Colour contrast, console.logging, and Herculaneum


The myths of colour contrast accessibility. A handful of points which, as the title implies, cover some misconceptions about colour contrast.

There’s a growing demand for designers to make their interfaces accessible to all users. It’s important to accommodate users with disabilities, but there are many myths to color contrast accessibility being perpetuated by misinformed people

This article debunks common color contrast accessibility myths and sets the record straight.

There’s bits about grey text, using colour to convey information, and the requirements of AAA, but the one that jumped out to me was about the contrast ratio requirements of interface components.

Interface components have a contrast ratio of 3:1, while text is 4.5:1. Text requires a higher contrast because users need to read it. Interface components don’t require reading and have a lower standard (source).

I don’t know about you but I had no idea this was the case. While it’s probably not going to make a huge difference to the stuff I make, it’s really helpful to know that in some situations (buttons for instance), there’s actually a different threshold for sufficient contrast.

Moving beyond console.log(). 8 Console Methods You Should Use When Debugging JavaScript and Node. Saw a tweet by Addy Osmani that got a bit of traction:

.. and that reminded me of this article that I’ve had sat in a tab for a few months.

I’m an unashamed fan of console.log() – my only source of embarrassment around it is that I don’t make more of the other methods. group() is always a good one, but I also like assert() and table(). They’re things that every time I remember them, I think “oh yeah, I should use that in x situation” but then I forget again and revert to a ton of logs. This is my self-prompt to not forget.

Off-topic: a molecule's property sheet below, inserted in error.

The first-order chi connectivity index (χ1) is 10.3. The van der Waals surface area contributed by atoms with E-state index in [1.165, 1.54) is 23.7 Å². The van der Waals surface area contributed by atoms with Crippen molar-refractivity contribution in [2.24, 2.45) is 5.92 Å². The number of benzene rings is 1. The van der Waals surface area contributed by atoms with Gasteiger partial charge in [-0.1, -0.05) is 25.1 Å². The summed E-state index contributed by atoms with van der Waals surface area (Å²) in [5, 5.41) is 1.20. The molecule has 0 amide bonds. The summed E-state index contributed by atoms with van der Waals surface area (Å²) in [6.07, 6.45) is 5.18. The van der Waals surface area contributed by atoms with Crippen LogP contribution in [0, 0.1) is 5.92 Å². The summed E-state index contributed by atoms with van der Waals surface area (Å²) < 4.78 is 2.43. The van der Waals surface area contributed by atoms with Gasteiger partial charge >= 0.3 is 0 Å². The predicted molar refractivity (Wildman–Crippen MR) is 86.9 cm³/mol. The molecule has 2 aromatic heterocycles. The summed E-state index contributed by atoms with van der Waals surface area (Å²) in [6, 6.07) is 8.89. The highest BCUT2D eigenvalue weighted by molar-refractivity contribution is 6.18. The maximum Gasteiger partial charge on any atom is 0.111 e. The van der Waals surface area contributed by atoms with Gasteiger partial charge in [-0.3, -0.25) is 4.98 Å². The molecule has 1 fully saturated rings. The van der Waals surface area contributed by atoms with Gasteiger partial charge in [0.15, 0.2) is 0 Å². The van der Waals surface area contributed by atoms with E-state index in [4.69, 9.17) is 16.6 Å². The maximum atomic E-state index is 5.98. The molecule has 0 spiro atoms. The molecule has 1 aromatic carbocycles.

House of the Bicentenary in Herculaneum

About the re-opening of this piece of history

An ancient Roman house has reopened to the public in the archaeological park of Herculaneum, the town near Naples buried by the eruption of Mount Vesuvius in AD79.

Considered the site’s most noble Roman villa, the House of the Bicentenary had been under restoration for 35 years. The three-storey, 600 sq metre domus, which contains stunning frescoes and mosaic floors, was discovered in 1938, 200 years after excavations at the site began, but closed to the public in 1983 after falling into disrepair.

35 years of restoration! I can’t say I particularly remember this building from my visit to Herculaneum nearly a decade ago but it’s one I’d look out for on the next visit. In fact, the main thing I remember from that trip is the walk from the train station down to the site. Blazing sun, no map, winding streets and a couple of wrong turns.. that was an experience in itself.

I find it fascinating that there’s still so much yet to be excavated there (and at Pompeii). I mean, yes they’re very large areas and obviously it’s not something that you can rush into with a digger, but nonetheless, there’s so much left to find!

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